A Pagoda of Monywa, a Fairyland of Faith

Photo - Phoe Nyan

Monywa is the home of the famous landmark Mohnyin Thanboddhay Pagoda complex, with two huge white-washed elephants guarding the entrance, was built in 1940 under the supervision of the Mohnyin Abbot. During WWII it was a refugee camp for those escaping the bombs of either the Allies or the Japanese falling on the cities. The Abbot had housed them and fed all who sought sanctuary.

Enter the gates and you enter a mind-blowing world of whimsical, beautiful and funny touches incorporated into the ornate mix of east and west architecture.
The main pagoda complex is believed to have 582,357 Buddha images of all sizes. You can see them set in tiny rows all over the high towers, ceilings, walls.

Inside the cave-like temple, which is cool and dark immense Buddha images are flanked by thousands of smaller ones, of all sizes. Pilgrims pray in the deep silence and some meditate for hours in the cool cave-like rooms. The rooms lead from one into the other all around the main stupa with gigantic standing Buddha images on the corners.

It is not only the images that are awesome in their numbers. Next to the pagoda complex is the ordination hall, built almost as high as the temple. It is a huge building and what fascinates visitors of all ages are the plaster figures of people worked all over the exterior walls, right up to the roof.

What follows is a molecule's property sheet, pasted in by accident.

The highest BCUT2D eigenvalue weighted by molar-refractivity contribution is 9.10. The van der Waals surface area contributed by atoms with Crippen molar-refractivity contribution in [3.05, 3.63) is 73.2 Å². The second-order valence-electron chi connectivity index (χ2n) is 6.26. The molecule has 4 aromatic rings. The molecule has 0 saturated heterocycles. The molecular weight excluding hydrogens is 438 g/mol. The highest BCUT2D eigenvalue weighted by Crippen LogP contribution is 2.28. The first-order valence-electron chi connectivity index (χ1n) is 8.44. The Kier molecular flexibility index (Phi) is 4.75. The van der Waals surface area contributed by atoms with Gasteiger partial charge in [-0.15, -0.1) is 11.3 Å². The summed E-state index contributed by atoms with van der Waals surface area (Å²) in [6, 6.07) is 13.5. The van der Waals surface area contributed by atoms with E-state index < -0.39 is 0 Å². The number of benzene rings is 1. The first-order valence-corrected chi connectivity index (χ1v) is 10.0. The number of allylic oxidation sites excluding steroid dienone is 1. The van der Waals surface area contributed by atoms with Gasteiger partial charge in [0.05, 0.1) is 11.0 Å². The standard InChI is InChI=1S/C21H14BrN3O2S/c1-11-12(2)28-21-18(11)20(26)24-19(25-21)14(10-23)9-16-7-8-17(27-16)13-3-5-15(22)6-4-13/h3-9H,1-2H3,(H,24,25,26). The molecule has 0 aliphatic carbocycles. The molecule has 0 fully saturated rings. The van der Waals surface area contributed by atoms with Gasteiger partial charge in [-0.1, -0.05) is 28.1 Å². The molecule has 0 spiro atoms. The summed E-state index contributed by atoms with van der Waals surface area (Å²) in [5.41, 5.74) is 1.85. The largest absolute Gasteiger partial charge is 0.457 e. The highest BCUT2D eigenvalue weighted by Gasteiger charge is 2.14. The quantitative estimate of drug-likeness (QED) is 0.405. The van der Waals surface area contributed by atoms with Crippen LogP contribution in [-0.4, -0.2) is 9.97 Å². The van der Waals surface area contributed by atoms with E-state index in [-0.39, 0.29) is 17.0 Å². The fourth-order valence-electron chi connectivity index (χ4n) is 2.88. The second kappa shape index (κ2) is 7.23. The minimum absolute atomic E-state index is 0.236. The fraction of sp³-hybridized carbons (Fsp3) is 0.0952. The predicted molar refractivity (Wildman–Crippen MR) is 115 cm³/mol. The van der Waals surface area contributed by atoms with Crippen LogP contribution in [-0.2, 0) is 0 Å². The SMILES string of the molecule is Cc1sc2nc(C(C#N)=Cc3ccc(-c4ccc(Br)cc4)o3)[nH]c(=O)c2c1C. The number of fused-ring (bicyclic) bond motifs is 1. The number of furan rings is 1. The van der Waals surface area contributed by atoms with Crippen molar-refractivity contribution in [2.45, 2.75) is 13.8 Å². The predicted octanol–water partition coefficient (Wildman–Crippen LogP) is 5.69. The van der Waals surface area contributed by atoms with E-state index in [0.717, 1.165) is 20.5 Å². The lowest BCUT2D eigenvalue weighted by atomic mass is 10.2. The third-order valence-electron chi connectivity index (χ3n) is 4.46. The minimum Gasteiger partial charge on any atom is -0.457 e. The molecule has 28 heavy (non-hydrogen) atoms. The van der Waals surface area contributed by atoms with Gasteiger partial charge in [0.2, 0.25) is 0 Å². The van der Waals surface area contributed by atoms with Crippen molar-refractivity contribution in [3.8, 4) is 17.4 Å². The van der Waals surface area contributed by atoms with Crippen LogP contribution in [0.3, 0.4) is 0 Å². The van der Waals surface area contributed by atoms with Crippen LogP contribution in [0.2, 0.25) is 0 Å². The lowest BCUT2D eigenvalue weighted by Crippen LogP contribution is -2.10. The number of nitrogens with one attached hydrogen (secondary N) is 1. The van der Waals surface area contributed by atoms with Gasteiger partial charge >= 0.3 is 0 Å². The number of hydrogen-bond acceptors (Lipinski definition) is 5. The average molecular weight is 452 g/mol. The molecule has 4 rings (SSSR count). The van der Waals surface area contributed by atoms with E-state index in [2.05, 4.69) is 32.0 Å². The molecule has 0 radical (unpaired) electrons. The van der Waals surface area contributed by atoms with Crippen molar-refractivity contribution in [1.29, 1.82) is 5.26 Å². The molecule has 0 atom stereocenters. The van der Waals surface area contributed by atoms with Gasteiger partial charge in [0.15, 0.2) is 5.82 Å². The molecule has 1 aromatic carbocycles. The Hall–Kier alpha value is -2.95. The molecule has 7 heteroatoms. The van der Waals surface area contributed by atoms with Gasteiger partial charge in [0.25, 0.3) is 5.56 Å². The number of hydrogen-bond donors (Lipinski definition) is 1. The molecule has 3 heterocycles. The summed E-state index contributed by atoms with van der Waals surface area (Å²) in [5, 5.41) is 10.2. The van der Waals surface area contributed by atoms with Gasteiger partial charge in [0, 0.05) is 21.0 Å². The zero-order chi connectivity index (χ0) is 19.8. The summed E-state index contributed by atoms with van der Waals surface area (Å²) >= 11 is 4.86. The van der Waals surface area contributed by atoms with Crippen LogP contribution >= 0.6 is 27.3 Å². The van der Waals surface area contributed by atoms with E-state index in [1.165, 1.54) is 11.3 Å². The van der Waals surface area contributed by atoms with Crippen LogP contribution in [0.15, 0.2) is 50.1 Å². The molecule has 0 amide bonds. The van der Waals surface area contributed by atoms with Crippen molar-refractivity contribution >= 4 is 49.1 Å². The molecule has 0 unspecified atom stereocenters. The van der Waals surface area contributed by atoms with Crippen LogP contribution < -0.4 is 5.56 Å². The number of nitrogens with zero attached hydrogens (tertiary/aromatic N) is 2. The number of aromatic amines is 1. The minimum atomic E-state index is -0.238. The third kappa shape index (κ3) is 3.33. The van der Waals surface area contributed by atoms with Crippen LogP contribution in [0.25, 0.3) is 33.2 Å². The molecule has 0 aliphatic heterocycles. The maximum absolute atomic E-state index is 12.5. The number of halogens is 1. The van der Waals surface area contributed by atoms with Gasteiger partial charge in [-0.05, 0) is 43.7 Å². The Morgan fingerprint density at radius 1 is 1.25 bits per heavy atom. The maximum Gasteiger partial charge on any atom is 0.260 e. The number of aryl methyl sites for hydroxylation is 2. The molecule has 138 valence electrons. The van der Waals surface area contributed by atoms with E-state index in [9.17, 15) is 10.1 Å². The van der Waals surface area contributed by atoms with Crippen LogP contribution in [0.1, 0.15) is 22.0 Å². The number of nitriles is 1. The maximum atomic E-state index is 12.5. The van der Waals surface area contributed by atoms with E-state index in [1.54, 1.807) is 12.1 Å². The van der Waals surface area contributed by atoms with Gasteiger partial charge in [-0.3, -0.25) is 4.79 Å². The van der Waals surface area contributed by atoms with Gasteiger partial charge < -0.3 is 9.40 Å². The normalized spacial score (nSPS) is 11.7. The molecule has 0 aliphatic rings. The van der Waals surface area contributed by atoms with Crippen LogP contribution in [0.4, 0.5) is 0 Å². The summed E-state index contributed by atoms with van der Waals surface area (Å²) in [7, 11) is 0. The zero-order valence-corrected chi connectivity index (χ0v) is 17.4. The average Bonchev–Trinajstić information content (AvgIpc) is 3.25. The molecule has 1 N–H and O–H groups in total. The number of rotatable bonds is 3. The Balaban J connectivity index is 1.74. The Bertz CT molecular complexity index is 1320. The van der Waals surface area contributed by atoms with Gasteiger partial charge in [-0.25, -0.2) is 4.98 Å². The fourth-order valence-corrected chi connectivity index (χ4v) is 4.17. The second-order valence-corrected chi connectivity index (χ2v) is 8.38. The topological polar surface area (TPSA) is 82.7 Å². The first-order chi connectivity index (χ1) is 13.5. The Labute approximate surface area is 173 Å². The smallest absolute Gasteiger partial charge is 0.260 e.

They are all painted in life-like pastel colours. Their clothes are meticulously picked out in the style, design and fashion of the period.

The craftsmen who worked on all this were true artists. They had an eye for whimsical and humorous touches and one can see that they thoroughly enjoyed their work. On one back wall, there was a door with a dog just going inside so that only its hindquarters and tail could be seen. All this, door and dog, were in plaster.

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Ma Thanegi writes prolifically about Myanmar, especially the people who are the country’s true representatives. She lives in Yangon."


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